It’s the Spending, Stupid

There is a lot of talk going on about the “fiscal cliff” and raising taxes. What few if any in the U.S. government seem to be willing to say is that this notion that Congress needs to take this so-called “balanced approach” to solving the problem of debt caused by Congress’s excessive spending, is a lot of nonsense. The government does not need more revenue. What it needs is to cut spending. And putting a lot of weight on the tax revenue side of things is not balanced at all. It is unbalanced, but it is also an attempt to misdirect the attention of the people.

Despite what the politicians in charge are saying, the U.S. government takes in lots of money. And by lots of money, I mean something in the neighborhood of two and a half trillion dollars. Trillion. With a T. As in $2,500,000,000,000. The problem is obviously not a lack of revenue. The problem is the government spending far more than it takes in. The fact of matter is the President and Congress work hard to spend more money than the government takes in.

And do not let them fool you on their so-called spending cuts. What they have cut, and what the sequestration cuts, is not spending at all. What they have cut, and what the sequestration cuts, is projected growth in spending. In other words, actual spending has not been cut. Just the projected increase in spending in the future. Spending itself will not be diminished by these cuts.

The problem that caused the increase in the national debt is not too little spending or too little revenue. The problem that caused the increase was too much actual spending. The federal government is fiscally irresponsible and the discussion they are having about the “fiscal cliff” is a joke. Neither side is actually serious about cutting spending, which is what needs to happen. Absolutely nothing they are doing right now is going to solve their over-spending problem.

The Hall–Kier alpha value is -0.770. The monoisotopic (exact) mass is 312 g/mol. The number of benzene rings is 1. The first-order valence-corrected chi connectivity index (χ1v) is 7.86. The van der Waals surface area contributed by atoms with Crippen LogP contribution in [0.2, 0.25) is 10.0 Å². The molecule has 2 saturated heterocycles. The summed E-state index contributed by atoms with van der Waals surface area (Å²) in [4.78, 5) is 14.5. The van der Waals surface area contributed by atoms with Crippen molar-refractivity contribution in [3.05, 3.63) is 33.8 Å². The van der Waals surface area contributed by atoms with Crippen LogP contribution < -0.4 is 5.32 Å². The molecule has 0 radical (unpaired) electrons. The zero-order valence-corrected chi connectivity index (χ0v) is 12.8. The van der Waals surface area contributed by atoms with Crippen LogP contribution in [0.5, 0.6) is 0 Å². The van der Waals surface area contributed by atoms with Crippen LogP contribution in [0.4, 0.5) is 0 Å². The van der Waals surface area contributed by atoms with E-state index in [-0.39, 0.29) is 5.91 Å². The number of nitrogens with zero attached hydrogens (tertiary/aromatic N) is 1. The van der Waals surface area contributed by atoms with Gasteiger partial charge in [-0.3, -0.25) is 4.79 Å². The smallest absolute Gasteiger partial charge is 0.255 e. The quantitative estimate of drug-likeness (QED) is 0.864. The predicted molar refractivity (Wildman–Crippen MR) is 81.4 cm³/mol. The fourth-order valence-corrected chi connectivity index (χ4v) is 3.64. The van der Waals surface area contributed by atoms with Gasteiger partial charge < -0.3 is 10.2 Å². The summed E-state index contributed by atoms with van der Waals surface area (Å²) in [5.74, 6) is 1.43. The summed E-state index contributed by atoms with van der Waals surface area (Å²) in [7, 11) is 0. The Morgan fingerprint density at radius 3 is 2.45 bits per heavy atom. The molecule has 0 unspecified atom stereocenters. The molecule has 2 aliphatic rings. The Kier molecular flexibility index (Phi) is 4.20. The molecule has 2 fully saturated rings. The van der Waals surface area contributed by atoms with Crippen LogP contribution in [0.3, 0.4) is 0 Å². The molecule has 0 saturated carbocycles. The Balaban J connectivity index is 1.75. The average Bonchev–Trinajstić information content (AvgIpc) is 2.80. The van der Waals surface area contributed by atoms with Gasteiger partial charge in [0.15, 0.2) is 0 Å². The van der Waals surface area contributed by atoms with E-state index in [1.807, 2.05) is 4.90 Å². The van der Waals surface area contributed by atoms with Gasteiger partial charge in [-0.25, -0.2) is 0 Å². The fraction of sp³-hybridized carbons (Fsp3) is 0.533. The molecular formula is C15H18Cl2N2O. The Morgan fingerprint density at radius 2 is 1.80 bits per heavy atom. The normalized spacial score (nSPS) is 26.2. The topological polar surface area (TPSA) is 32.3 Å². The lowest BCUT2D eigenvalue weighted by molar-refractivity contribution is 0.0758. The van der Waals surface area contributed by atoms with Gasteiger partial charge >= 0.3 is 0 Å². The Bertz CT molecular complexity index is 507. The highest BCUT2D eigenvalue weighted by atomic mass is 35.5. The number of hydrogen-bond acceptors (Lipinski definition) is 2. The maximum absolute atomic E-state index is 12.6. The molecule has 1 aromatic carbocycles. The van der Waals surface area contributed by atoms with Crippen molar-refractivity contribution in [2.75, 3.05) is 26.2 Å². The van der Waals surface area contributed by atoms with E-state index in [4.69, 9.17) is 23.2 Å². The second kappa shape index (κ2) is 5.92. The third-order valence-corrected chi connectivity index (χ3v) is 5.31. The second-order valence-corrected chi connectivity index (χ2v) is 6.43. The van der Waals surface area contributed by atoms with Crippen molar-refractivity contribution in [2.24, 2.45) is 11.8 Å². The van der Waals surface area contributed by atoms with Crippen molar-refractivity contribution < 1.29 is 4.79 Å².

And no, raising taxes on the wealthy is not going to do anything to solve the problem. The amount of revenue to be added by the President’s so-called “balanced plan” will not cover even half of the deficit the U.S. government racked up this year. Just the deficit mind you, which is only about $1,100,000,000,000. That is how much more the U.S. government spent after it spent approximately $2,500,000,000,000 in revenue. The U.S. national debt is about $16,200,000,000,000. And yes, that is over sixteen trillion dollars.

Anyone who tells you raising taxes on the wealthy and cuts in projected spending growth will solve this problem is either lying to you or a fool. I will leave it to you to decide for yourself which of those labels applies to President Obama and the leaders of the U.S. Congress.

2 Responses to “It’s the Spending, Stupid”

  1. Since Congress failed last year to reach a debt deal, Budget Control Act provides for automatic spending cuts to begin on January 2, 2013 that will amount to $1.2 trillion in deficit reduction over 10 years. Frankly, that only amounts to about $120 billion per year which is a drop in the deficit bucket. Defense spending would be cut about $55 billion in 2013, which translates to at least a 10% cut to every program, project and activity that’s not explicitly exempt. Another $55 billion will be cut from projected levels of nondefense spending, which would include things like education, food inspections and air travel safety. That amounts to about an 8% cut to programs, projects and activities.

    • Normally, I would delete this comment as spam, given the source. But I wanted to use this as an excuse to make a point I cannot stress enough. The so-called cuts that the sequestration will impose are cuts in projected growth of spending. Which means, nothing in the federal budget would actually have less money after the cut than it does now. They would all get spending increases, just not as high an increase as they might have otherwise received. So basically, nothing about the sequestration cuts is actually going to hurt anybody. As I said, it’s the actual spending we need to be worried about. Because regardless of the nature of the cuts, unless Congress actually commits to reign in spending, the cuts won’t matter because Congress will just authorize itself to spend more anyway. Bread and circuses, people, bread and circuses.

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